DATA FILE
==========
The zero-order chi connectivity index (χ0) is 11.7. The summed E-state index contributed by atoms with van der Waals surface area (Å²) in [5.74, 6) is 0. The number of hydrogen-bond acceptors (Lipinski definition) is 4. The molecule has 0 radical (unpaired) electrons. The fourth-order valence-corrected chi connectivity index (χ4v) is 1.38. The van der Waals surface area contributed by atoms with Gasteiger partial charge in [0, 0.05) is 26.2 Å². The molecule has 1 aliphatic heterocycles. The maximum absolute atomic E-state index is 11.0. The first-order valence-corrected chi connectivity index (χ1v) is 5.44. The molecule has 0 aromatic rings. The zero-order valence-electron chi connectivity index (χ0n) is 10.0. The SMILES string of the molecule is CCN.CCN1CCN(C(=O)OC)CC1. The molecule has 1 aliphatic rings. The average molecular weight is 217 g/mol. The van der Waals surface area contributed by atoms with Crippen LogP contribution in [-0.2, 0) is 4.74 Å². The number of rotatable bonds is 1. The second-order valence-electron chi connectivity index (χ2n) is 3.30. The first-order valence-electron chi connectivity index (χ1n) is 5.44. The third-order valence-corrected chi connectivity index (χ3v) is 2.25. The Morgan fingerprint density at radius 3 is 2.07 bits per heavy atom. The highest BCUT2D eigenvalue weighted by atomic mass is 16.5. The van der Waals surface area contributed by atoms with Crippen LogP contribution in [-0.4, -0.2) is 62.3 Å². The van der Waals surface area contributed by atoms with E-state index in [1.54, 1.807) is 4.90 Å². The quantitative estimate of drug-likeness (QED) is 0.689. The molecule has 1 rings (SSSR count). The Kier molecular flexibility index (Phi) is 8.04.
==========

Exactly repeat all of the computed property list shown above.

The zero-order chi connectivity index (χ0) is 11.7. The summed E-state index contributed by atoms with van der Waals surface area (Å²) in [5.74, 6) is 0. The number of hydrogen-bond acceptors (Lipinski definition) is 4. The molecule has 0 radical (unpaired) electrons. The fourth-order valence-corrected chi connectivity index (χ4v) is 1.38. The van der Waals surface area contributed by atoms with Gasteiger partial charge in [0, 0.05) is 26.2 Å². The molecule has 1 aliphatic heterocycles. The maximum absolute atomic E-state index is 11.0. The first-order valence-corrected chi connectivity index (χ1v) is 5.44. The molecule has 0 aromatic rings. The zero-order valence-electron chi connectivity index (χ0n) is 10.0. The SMILES string of the molecule is CCN.CCN1CCN(C(=O)OC)CC1. The molecule has 1 aliphatic rings. The average molecular weight is 217 g/mol. The van der Waals surface area contributed by atoms with Crippen LogP contribution in [-0.2, 0) is 4.74 Å². The number of rotatable bonds is 1. The second-order valence-electron chi connectivity index (χ2n) is 3.30. The first-order valence-electron chi connectivity index (χ1n) is 5.44. The third-order valence-corrected chi connectivity index (χ3v) is 2.25. The Morgan fingerprint density at radius 3 is 2.07 bits per heavy atom. The highest BCUT2D eigenvalue weighted by atomic mass is 16.5. The van der Waals surface area contributed by atoms with Crippen LogP contribution in [-0.4, -0.2) is 62.3 Å². The van der Waals surface area contributed by atoms with E-state index in [1.54, 1.807) is 4.90 Å². The quantitative estimate of drug-likeness (QED) is 0.689. The molecule has 1 rings (SSSR count). The Kier molecular flexibility index (Phi) is 8.04.